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RasPi Magazine

RasPi Magazine No. 39

From the team behind Linux User & Developer magazine, RasPi is the essential guide to getting the most out of the Raspberry Pi credit-card sized computer. Packed with expert tutorials on how to design, build and code with the Raspberry Pi, this digital magazine will educate and inspire a new generation of coders and makers. What you’ll find in every issue: • Get hands-on with your Raspberry Pi – we show you the best way to code, build and create with this awesome educational computer. • Awesome RasPi projects in each issue – get inspired to create something amazing with projects big and small. • Our easy to follow step-by-step tutorials and designed for all abilities and age groups. • Need to know more about anything Raspberry Pi? You can chat with the team and get your questions answered.

País:
United Kingdom
Língua:
English
Editora:
Future Publishing Ltd
Periodicidade:
Back issue only
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1 minutos
welcome

Reggae legend Bob Marley was once quoted as saying, “One good thing about music, when it hits you, you feel no pain”. While we’d hate to contradict the musical genius of Jamaica we’d wager he never had to endure “Let it Go” from Frozen 10 times in succession while on a car journey with his six year old daughter. No, probably not. Instant access to good, and painless, music is the topic of our lead tutorial this issue where we show you how to put the Pimoroni pHAT DAC together with a Pi Zero to create a networked hi-fi. A high-quality networked hifi, no less, that takes advantage of the UK’s online radio stations. Other highlights include a look at a Macintosh classic made from Lego and the final part of…

3 minutos
build your own networked hi-fi

We will show you how to create a high-quality networked music player that takes advantage of the UK’s online radio stations, Linux’s popular Music Player Daemon, and a responsive web-server to control it all. The full-sized Raspberry Pis have two builtin audio outputs: audio over HDMI cable and a 3.5mm headphone jack that can suffer interference and noise. The Pi Zero itself has no audio jacks but Pimoroni has come to the rescue and built a high-quality DAC (digital audio converter) using the same chip as the Hi-Fi berry (PCM5102A). 01 Soldering the headers The pHAT DAC comes with a 40-pin header, which you will need to solder. We consider a flux pen, worklamp and thin gauge 60/40 solder essential for this. An optional RCA jack can also be bought fairly easily…

5 minutos
lego macintosh classic

What inspires your projects? Pretty much all of my side projects are born from scratching an itch. In the past, that has been mostly software – starting with a blogging software called s9y in the early 2000s and more recently an iOS fitness tracking app called Gym Hero [...]. The LEGO Macintosh classic was my first hardware project, and it started because I live in Berlin and take the bicycle to work. I wanted to have a little display in the kitchen that tells me what the weather would be like. I purchased two small displays and a Raspberry Pi and made them display the carbon dioxide level in the living room and the current temperature on my patio. I then realised that this doesn’t help me much in the morning…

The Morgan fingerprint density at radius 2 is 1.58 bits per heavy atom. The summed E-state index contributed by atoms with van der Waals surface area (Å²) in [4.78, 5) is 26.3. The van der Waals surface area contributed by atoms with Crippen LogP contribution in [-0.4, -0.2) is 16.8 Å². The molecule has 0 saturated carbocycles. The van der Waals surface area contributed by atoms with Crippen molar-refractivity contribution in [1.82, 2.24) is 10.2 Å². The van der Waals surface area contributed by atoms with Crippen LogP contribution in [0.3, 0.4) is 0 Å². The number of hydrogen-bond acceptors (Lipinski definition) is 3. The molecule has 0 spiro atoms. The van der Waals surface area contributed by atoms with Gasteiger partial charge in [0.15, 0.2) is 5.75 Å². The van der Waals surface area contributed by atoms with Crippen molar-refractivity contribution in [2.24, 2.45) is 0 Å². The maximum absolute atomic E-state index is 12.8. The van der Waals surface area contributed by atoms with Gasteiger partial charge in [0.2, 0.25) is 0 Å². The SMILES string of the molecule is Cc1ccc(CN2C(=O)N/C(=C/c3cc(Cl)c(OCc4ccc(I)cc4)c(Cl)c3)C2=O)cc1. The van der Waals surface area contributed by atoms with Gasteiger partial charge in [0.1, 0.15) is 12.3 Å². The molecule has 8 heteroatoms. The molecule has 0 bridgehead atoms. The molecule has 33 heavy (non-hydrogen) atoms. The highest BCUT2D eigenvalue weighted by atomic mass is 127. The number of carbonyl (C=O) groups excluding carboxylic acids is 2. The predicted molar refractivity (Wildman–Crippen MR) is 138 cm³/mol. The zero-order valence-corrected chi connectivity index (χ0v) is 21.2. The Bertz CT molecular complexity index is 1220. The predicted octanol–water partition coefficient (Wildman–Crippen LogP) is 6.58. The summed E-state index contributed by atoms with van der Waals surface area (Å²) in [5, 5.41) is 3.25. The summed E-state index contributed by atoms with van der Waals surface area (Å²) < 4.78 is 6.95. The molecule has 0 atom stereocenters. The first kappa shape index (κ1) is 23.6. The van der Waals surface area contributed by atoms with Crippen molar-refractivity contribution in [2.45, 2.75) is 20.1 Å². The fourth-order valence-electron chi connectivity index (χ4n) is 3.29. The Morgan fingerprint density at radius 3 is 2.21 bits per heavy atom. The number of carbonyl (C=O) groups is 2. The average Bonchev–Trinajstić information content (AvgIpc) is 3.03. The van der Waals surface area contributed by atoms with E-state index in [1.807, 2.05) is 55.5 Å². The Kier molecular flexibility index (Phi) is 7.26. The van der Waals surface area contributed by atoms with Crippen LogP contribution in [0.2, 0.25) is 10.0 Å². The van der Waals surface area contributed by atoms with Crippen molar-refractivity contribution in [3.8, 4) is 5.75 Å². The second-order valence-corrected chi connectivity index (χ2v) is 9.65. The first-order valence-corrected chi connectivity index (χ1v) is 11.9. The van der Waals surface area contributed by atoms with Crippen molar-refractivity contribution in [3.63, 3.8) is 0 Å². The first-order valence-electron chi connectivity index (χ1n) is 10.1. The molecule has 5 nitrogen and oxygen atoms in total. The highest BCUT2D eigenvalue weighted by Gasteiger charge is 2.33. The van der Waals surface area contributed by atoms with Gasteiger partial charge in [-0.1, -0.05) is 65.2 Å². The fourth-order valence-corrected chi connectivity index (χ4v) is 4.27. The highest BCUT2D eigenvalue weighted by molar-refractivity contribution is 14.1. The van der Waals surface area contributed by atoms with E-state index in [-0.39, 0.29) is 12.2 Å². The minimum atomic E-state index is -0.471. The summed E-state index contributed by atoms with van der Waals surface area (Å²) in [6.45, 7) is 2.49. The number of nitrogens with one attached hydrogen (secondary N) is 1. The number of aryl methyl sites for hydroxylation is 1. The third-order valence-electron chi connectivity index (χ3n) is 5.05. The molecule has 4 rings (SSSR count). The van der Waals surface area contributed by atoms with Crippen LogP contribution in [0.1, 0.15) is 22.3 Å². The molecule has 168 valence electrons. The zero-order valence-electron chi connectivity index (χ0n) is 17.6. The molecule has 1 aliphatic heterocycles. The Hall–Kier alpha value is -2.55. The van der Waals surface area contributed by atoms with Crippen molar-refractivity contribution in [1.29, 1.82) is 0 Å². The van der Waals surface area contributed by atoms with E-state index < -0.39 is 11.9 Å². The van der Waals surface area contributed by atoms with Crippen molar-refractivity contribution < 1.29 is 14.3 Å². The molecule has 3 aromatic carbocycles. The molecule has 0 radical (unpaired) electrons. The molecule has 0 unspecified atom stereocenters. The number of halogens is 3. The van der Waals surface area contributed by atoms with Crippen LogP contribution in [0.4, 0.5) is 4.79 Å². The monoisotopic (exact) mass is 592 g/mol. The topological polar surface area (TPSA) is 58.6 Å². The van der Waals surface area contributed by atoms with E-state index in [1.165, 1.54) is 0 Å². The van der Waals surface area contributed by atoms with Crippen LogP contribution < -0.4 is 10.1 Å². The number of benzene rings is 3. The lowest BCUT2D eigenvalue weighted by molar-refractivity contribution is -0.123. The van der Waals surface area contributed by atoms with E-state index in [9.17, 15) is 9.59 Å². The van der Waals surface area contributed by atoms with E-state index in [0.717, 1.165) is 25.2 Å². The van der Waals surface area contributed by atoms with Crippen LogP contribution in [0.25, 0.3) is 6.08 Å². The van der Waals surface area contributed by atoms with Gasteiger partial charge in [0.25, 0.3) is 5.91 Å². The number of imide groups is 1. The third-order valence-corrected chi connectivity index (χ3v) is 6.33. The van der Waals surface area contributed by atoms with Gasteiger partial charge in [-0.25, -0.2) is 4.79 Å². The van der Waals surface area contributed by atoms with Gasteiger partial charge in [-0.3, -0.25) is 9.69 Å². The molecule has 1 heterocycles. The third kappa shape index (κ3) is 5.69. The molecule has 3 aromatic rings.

3 minutos
use python to code new creations in minecraft

Sometimes, Minecraft can seem far more than just a game. It’s an incredibly creative tool and with the use of Redstone and Command Blocks you can produce some amazing worlds. We’re taking things a step further by enabling you to plug Python code directly into Minecraft. What you do with it is completely up to your imagination! MCPiPy was developed by ‘fleap’ and ‘bluepillRabbit’ of https://mcpipy.wordpress.com, to connect MineCraft Pi Edition with Python on the Raspberry Pi, using open APIs. However, with the use of Forge we have put together a package that enables the use of Python in retail Minecraft. We’re using Raspberry Jam developed by Alexander Pruss, a Forge mod for Minecraft which implements most of the Raspberry Juice/Pi API. 01 Replace your .minecraft directory Backup .minecraft in your home directory.…

8 minutos
part 2: command the seas with sense hat battleships

The final part of our series on creating the classic game of Battleships using a Sense HAT on a Raspberry Pi In the first part of this tutorial [see last issue] you started to build the classic game of Battleships, coding the features such as deploying ships, firing torpedoes and keeping a running total of your score. In part two, you will begin by installing a small program which enables you to easily create animations to play across the Sense HAT’s LED matrix. These can be used to introduce the game, display a game over message or update the player wherever your game requires it. The tutorial then completes the main mechanics of the gameplay before setting up the code for deploying the game. Begin by introducing the game with a range of…

7 minutos
the art of infrared photos

Although we can’t see it, infrared is all around us. If our eyes were sensitive to it, therefore, we’d be able to see the world in a different way and we can speculate that we might see some things in totally unknown colours. Even though it’s invisible to our eyes, glass lenses are able to focus infrared (IR) and the CCDs in cameras are sensitive to it, so digital cameras have all that’s needed to take IR photographs. As we’re about to see, things aren’t quite that simple with an ordinary camera, but the Raspberry Pi’s NoIR provides an ideal solution. Before delving into IR photography, though, it’s worth considering why we might you want to shoot in IR. First of all, conventional IR photography is black and white, which has…